Managing tech boosts efficiency
Randy Madden is quick to put new technology to work on his Alden farm. High fertility and variety selection are the primary keys to high yields on his 2,000 acres of continuous corn, notes Madden.
But he is quick to point out that using and managing technology with his equipment makes all the difference in the world.
Madden’s entire lineup of planting and harvesting equipment uses John Deere’s integrated AMS products, which consist of a comprehensive machine control and data collection system. Liquid hog manure is a key resource in Madden’s fertility program.
• Efficiency in crop production is key for this idea farmer.
• He uses the latest technology for machine control and data collection.
• A new high-tech planter will be used this spring.
The John Deere GreenStar Rate Controller allows him to apply the precise amount of manure at a consistent rate across the fields. It also gives him the ability to document and map application details including rate, location of the applied fertilizer and environmental conditions.
“We are required to keep detailed manure application records for the Department of Natural Resources, and this really helps,” notes Madden.In addition, the coverage maps help Madden determine where manure was not applied, so he can adjust the rate of anhydrous ammonia at sidedressing.
“The system makes us much more efficient in our resource utilization,” states Madden. “The increasing cost of commercial fertilizer makes it even more critical; we apply it only where and when it is needed.”
The equipment is capable of variable-rate application — a “prescription” across the entire field based on soil maps. “We haven’t gone there yet,” explains Madden. “But we certainly will as crop input prices increase.” The same technology can be used on all fertilizer applicators, such as anhydrous bars or sprayers.
Since Madden sidedresses nitrogen, accurate row spacing is critical. “The John Deere iGuide system monitors the position of the planter and automatically steers the tractor accordingly to achieve more precise row spacing,” explains Madden. “The extra precision offered by RTK is essential.”
Efficiency is top of mind for Madden, and the John Deere RowCommand with Swath Control Pro technology fits the bill. “The system shuts off row units, so there is no overlap on point rows or end rows. The result is seed savings and improved yields,” he says.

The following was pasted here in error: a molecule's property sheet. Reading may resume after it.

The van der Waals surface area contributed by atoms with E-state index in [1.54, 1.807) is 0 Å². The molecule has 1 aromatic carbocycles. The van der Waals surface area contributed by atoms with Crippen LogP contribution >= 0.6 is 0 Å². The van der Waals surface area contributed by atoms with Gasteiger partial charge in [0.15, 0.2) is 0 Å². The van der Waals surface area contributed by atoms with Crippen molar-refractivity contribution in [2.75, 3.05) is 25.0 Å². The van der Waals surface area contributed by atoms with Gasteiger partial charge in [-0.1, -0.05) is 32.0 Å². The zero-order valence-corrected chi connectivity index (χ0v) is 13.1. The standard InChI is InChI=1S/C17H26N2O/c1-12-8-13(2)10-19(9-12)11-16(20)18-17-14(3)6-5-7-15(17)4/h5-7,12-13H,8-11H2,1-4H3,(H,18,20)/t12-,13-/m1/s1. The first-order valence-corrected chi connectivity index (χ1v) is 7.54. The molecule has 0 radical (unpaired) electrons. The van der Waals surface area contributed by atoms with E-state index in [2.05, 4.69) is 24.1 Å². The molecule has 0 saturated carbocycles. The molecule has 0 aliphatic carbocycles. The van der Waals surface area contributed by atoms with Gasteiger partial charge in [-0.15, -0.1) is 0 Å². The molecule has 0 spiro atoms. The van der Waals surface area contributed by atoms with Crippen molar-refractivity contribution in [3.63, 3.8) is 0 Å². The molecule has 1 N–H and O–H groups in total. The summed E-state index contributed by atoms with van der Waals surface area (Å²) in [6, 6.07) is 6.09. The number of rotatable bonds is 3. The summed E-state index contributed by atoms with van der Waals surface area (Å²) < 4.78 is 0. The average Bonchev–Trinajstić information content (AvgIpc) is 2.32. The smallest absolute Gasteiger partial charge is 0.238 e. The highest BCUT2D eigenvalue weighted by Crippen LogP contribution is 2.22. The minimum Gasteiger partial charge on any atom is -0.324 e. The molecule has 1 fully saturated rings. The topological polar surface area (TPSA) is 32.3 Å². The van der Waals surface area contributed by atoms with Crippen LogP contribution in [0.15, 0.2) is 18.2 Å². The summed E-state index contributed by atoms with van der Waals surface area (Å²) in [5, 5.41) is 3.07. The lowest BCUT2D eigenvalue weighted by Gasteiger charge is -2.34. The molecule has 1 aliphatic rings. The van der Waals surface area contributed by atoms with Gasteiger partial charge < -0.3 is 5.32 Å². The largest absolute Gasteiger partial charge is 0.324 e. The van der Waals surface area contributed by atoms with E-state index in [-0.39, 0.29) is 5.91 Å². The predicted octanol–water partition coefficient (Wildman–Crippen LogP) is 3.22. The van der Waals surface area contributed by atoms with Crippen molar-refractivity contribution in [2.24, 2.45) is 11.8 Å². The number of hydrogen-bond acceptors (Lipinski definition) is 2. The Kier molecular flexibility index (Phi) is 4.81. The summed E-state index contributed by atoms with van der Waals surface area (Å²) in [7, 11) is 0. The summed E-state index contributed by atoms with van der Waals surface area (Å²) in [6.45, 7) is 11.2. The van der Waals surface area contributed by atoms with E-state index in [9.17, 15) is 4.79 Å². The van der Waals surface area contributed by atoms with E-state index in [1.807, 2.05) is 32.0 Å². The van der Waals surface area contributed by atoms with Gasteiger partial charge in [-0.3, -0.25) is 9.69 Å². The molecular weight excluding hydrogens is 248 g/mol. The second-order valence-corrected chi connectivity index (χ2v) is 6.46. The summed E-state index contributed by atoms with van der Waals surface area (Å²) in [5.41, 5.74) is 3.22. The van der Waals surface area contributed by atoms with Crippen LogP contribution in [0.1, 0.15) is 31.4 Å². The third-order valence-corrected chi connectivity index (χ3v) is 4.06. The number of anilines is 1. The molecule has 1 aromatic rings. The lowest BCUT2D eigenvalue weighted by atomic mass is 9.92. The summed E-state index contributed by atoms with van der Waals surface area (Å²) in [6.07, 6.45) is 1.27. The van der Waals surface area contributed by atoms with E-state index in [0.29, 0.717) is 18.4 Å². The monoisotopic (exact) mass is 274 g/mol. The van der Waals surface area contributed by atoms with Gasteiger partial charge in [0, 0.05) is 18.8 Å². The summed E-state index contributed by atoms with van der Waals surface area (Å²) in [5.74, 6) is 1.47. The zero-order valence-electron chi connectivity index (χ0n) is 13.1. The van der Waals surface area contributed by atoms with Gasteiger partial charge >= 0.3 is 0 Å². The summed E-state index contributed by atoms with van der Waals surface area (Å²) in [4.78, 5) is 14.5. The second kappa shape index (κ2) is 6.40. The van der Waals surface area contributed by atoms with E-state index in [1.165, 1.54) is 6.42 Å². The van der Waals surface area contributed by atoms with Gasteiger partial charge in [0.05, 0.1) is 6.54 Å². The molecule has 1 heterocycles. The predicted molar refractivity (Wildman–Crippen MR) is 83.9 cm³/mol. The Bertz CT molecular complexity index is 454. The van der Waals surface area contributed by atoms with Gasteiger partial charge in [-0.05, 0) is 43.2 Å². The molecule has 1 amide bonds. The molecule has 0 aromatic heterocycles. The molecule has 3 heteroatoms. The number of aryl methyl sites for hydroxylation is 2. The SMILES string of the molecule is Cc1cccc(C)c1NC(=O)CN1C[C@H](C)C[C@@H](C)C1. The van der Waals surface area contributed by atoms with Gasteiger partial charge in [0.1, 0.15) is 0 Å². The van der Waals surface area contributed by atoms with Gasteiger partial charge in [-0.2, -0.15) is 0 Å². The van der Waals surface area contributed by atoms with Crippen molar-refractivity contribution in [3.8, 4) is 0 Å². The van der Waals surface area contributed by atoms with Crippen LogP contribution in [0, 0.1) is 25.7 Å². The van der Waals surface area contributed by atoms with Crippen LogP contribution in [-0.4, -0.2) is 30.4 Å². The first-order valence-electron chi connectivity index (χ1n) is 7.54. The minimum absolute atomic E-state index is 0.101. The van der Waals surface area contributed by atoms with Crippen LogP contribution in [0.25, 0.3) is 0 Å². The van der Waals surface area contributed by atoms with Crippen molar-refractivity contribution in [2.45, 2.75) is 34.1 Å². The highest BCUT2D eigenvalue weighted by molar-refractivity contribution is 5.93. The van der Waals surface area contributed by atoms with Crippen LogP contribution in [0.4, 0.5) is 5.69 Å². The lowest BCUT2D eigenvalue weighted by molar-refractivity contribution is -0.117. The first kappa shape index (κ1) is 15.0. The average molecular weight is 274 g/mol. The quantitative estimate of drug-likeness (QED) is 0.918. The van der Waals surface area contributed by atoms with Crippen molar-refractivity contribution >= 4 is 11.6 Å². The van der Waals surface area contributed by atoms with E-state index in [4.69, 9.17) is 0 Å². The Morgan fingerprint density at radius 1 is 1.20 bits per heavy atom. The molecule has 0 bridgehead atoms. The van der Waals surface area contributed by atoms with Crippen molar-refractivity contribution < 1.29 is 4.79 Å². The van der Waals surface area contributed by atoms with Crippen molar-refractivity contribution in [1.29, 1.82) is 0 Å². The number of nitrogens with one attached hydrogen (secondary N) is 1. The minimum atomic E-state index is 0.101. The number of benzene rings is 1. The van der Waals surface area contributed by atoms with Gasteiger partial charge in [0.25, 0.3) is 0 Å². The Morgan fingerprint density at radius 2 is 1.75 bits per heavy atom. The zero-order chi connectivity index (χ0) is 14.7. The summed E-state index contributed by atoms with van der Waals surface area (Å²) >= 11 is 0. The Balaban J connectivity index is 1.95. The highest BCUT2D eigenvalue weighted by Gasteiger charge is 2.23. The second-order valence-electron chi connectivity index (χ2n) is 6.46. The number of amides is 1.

New tech for 2011
Madden is especially looking forward to the 2011 season because he will have a new high-tech toy to play with. His new planter will be equipped with the John Deere SeedStar XP system, which monitors seed placement, spacing, and skips or doubles.
“The ‘brain’ is actually on the planter and works with standard monitors,” says Madden. “We will be able to control everything from the cab, change population on the go, for example, and even monitor and adjust row unit down pressure. And all the while, the data is being documented and mapped.”
But even before he fires up the tractor and planter, Madden can sit at his office computer and create a field-specific prescription for his planter to follow using existing field maps in his Apex software. “You can program population, where to shut off the planter, such as waterways, and when to turn row units off.”
Madden tried starter fertilizer for the first time in 2010. “We used a two-prong approach to manage fertility,” he explains. “We put starter fertilizer in the row and dribbled 32% N between the rows.
The idea is to make sure the seedlings have sufficient nutrition during early-growth stages. Continuous corn yield drag can be tied to that early nutrition. We hope to overcome that with this system. Early results are promising, but we need more testing to validate the need.”
Madden uses variable-rate technology when sidedressing nitrogen. “With proper timing and application rates, I believe we can consistently achieve yields comparable to rotated corn.”
“As a farmer, I see the next real opportunity for technology providers such as Deere to bring value to producers is in data collection and management, notes Madden.
“For me to fully utilize prescriptions and realize the full value all of this technology offers, the industry will need to learn much more about how to manage individual soil types and areas smaller than whole fields.
I believe that is the next wave of technology needed — to ensure the U.S. farmer remains competitive in a global industry. We have to get more efficient with resource utilization as yields increase, and technology will play a critical role in that quest.”
This article published in the March, 2011 edition of WALLACES FARMER.